REDMOND, Washington — Wildfires are unpredictable, but one community in Redmond is part of a program that teaches people how to adapt to living with wildfires and to take action to prevent losses.
"Primarily, it focuses on protection of homes," said Marth Christensen, who recently assumed the role as the new FireWise coordinator for the Trilogy at Redmond Ridge retirement community.
"So out to 30 feet, you do a certain amount of stuff. Out to 100 feet, you do a certain amount of stuff,' Christensen said about zones of protection around a home.
It's simple things people can do, like keeping trees and bushes from reaching over and touching the house, keeping wood piles and fuel tanks back at least 30 feet, keeping things like grass mowed and watered and spacing trees out.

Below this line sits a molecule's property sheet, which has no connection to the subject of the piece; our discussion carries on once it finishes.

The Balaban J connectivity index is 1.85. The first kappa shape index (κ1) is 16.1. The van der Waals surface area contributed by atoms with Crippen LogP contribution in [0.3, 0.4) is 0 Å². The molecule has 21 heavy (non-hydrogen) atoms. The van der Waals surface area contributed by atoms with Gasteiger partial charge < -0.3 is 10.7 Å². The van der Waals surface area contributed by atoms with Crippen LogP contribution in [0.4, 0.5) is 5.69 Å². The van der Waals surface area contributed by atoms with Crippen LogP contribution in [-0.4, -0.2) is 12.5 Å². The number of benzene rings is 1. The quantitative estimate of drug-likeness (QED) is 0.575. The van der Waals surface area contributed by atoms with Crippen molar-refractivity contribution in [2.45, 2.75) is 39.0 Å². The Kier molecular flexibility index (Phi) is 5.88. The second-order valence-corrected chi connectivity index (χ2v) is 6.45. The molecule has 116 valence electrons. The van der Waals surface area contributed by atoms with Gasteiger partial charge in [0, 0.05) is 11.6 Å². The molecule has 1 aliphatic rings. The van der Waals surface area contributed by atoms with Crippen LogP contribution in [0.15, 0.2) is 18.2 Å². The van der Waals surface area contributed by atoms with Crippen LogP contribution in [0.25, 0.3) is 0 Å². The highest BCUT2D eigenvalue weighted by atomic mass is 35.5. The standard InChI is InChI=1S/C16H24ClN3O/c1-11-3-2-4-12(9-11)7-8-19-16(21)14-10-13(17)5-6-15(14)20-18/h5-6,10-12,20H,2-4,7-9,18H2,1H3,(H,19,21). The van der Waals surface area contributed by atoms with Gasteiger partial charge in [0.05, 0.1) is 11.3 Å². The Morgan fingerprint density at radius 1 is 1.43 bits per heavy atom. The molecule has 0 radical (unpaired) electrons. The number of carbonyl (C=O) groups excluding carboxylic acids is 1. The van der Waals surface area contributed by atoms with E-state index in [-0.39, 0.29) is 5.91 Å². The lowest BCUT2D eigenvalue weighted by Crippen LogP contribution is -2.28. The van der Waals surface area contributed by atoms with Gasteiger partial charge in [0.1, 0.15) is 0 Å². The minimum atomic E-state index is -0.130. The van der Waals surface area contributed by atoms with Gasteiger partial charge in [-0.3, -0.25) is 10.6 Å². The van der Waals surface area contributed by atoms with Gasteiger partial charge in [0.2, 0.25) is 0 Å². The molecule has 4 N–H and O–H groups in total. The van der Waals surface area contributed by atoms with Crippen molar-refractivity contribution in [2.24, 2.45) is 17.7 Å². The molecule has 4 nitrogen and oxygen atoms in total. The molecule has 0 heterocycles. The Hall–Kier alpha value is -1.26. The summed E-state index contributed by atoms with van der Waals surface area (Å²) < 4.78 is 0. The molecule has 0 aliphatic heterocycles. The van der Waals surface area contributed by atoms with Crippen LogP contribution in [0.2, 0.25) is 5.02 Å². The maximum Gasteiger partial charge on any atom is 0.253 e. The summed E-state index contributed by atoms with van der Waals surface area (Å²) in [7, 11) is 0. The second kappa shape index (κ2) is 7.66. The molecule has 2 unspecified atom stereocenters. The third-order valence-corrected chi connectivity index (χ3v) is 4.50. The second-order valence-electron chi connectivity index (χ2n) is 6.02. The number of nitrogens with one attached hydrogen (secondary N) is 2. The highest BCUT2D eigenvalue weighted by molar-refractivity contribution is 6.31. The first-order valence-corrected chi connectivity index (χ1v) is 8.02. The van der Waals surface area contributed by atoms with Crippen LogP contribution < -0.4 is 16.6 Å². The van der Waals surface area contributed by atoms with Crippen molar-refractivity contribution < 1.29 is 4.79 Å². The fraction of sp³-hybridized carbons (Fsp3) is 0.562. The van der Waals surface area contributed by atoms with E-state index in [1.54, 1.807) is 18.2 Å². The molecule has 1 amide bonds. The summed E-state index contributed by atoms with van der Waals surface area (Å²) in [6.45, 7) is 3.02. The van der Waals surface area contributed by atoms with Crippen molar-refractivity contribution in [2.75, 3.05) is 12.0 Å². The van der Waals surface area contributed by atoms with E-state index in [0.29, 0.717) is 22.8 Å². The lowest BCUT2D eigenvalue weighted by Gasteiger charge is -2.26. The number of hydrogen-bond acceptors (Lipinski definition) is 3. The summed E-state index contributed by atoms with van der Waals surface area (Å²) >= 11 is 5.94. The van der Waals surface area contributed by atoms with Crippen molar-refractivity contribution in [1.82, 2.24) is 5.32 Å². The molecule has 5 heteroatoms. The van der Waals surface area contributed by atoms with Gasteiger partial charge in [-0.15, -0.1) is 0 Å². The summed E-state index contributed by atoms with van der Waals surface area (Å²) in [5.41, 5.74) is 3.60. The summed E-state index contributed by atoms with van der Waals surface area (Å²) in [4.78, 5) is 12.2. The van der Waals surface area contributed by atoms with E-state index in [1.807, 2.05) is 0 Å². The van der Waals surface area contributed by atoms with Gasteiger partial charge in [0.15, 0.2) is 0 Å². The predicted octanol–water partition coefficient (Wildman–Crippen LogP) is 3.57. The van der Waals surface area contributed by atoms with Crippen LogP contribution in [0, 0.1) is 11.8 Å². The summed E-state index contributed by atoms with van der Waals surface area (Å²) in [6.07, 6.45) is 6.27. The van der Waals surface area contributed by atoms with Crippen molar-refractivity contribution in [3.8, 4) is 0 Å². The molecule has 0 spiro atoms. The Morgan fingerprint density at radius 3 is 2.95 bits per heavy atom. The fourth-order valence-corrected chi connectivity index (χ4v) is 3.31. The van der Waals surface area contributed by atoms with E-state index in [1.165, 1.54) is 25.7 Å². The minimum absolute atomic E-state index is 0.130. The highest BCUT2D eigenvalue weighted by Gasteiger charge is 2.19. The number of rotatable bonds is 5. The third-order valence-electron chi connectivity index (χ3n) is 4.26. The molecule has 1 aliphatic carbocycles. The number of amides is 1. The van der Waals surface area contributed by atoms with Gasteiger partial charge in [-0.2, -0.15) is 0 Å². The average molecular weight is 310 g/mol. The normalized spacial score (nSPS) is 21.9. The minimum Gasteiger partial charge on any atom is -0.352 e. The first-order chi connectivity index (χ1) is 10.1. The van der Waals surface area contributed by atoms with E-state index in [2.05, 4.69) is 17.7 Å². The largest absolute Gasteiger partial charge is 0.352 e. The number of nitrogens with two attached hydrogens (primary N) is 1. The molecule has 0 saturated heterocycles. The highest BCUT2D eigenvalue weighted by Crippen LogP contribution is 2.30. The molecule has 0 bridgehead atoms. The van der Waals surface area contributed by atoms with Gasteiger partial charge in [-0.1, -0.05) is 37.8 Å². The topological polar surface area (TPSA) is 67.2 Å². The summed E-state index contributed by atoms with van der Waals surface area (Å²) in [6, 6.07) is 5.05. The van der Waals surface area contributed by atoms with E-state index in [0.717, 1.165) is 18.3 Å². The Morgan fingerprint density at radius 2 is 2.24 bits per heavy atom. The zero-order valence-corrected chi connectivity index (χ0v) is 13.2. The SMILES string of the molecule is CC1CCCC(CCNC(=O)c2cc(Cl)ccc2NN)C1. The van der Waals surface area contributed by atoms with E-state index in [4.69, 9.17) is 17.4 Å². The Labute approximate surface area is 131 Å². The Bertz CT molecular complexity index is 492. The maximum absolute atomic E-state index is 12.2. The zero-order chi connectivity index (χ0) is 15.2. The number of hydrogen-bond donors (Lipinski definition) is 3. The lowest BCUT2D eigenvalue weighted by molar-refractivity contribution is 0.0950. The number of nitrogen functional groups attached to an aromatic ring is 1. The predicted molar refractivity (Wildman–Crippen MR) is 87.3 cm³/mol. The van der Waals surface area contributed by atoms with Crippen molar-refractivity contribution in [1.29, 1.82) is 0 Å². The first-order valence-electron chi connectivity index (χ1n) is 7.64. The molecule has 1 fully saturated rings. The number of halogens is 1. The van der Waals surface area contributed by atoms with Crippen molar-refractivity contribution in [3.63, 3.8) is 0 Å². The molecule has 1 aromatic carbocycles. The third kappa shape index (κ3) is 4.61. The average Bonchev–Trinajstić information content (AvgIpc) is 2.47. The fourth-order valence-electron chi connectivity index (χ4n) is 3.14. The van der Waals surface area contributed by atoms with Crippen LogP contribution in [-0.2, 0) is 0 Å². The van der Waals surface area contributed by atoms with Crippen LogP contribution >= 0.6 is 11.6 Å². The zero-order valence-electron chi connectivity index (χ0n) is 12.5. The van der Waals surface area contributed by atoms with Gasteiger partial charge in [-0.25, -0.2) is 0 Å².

The King County Conservation District also maintains a program to help homeowners prepare to protect their property.
"We started going our wildfire work in 2015," said Mike Lasecki, forest program manager.
The relatively recent addition of fire resilience services for a 70-year-old agency speaks to the growing awareness of wildfire risks in the western half of Washington.
Heavy wildfire smoke blanketed much of the west side for weeks in 2017 and 2018, though the origins of that smoke were in British Columbia and eastern Washington. There were fatal devastating fires which burned up vast neighborhoods and even a town in California in those same years.
"95 percent of our fires are started by people," said Charlie Burns, the Pinnacle Unit Fire Manager for the south Puget Sound Region, which part of the Washington Department of Natural Resources. "King, Pierce and Snohomish counties, they have an average of 2,500 natural vegetation fires a year."
"The pre-planning, that's what's happening in this community," said Burns. " They are anticipating, they are looking ahead."